• Green tea is known to have antibacterial effects against oral bacteria and several pathogenic strains common in the gastrointestinal tract. In particular, green tea extracts are known to be bactericidal against the growth of diarrhea-causing Staphylococcus aureus, Staphylococcus epidermidis, Vibrio parahaemolyticus, Campylobacter jejuni and Vibrio cholerae. Green tea extracts also are known to be effective against pathogenic methicillin-resistant S. aureus and, to some extent, against penicillin-resistant S. aureus (Yam, T. S. et al., J. Antimicrob., Chemother., 42(2):211-216, 1998).
  • Additionally, green tea polyphenols are known to completely inhibit the growth and adherence of the oral bacterium Porphyromonas gingivalis in a concentration of 250-500 pg/ml (Sakanaka, S. et al., Biosci. Biotechnol. Biochem., 60(5):745-749, 1996), and a 1.0 mg/ml of a green tea polyphenol solution has been shown to inhibit the proliferation of the oral bacterium Streptococcus mutans (Saeki, Y. et al., Bull., Tokyo Dent., Coll., 34(1):33-37, 1993).
  • Green tea also has been administered in cases of hepatitis, for protection of the liver against chemical toxins and topically in various skin disorders. For example, psoriasis and a number of other common skin diseases typically are treated with psoralens combined with exposure to ultraviolet A (PUVA). Although this treatment combination is highly effective, careful follow-up studies have shown that this treatment greatly increases the risk for developing cutaneous squamous cell carcinoma and melanoma (Zhao, J. F. et al., J. Invest. Dermatol., 113(6):1070-1075, 1999). Green tea and its constituent polyphenols have been shown to protect against ultraviolet B-induced carcinogenesis and reduce the growth rate of established tumors in the skin. Zhao and co-workers showed that pre- and post-treatment with standardized green tea extract abrogated the PUVA-induced photochemical damage to skin.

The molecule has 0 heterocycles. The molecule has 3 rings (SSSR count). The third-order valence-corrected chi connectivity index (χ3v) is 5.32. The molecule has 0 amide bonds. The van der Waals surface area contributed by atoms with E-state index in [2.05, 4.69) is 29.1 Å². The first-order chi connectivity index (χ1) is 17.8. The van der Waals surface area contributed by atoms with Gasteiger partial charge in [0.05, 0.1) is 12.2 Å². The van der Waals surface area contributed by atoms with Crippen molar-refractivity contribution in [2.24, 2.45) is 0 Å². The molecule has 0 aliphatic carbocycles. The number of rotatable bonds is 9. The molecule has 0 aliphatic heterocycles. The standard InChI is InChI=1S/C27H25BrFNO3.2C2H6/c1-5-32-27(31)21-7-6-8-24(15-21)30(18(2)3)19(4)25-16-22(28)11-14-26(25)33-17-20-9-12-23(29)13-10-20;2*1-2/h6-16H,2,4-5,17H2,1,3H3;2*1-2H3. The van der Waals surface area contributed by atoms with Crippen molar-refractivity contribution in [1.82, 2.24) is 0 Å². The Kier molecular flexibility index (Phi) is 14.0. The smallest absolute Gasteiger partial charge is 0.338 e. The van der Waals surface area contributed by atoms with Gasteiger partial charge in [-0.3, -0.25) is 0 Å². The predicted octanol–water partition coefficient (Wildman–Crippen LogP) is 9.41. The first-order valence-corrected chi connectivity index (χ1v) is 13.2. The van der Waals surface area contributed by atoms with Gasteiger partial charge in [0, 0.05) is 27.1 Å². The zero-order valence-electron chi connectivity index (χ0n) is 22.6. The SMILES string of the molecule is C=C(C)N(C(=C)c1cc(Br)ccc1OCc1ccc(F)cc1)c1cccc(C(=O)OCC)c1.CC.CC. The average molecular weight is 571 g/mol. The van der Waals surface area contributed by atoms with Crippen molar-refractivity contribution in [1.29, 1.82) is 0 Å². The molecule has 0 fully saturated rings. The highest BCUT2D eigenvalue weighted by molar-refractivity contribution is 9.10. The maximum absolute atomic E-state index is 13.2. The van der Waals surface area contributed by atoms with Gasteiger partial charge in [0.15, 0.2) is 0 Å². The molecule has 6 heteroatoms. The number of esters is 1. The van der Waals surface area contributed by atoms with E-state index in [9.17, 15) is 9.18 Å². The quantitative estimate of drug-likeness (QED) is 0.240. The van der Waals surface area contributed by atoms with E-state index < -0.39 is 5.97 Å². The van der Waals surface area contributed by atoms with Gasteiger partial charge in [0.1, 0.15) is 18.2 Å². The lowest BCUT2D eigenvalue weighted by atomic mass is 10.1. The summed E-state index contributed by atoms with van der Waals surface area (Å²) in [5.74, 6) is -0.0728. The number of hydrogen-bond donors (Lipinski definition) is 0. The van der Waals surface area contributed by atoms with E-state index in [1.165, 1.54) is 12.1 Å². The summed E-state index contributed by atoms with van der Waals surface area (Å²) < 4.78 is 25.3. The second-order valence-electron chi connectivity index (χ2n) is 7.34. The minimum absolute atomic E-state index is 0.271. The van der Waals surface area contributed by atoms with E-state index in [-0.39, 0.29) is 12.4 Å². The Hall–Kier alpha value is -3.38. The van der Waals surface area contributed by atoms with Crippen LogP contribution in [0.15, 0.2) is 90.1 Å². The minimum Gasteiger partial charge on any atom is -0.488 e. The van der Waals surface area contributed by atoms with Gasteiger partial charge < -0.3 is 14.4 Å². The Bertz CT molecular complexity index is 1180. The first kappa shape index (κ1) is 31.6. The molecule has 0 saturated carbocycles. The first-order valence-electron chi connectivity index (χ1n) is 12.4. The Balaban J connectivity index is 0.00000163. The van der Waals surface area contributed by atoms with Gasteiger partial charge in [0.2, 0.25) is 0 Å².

• Tea tree oil is known to have antibacterial action. For example, tea tree oil is known to inhibit several common skin pathogens. Terpinen-4-ol and whole tea tree oil have been shown to be equally effective for activity against Staphylococcus aureus (Williams, L. et al., Aust. J. Pharmacy, 78:285-287, 1997). Additionally, three major components of tea tree oil, namely, terpinen-4-ol, alpha-terpineol and alpha-pinene, have been shown to inhibit three bacterial strains: Staphylococcus aureus, Staphylococcus epidermidis and Propionibacterium acnes (Raman A. et al., Lett. Application Microbiol., 21(4)242-245, 1995).
  • Mint oil is known to be effective for treating indigestion, nausea, sore throat, diarrhea, colds, and headaches.
  • Studies of both atherosclerotic plaque and circulating vascular elements have provided ample and growing evidence for an inflammatory process in atherothrombosis/thrombosis (see, e.g., Ross, R., NEJM, 340:115-126, 1999). Histologic studies have shown accumulation of activated inflammatory cells, such as macrophages, T lymphocytes and mast cells, in atherothrombotic plaque, especially unstable and disrupted plaques. Additionally, increases in circulating markers of inflammation, for example C-reactive protein and interleukins, have been demonstrated. The specific triggers for the vascular inflammatory responses observed in atherothrombosis are uncertain. However, infectious as well as non-infectious stimuli are believed to be involved.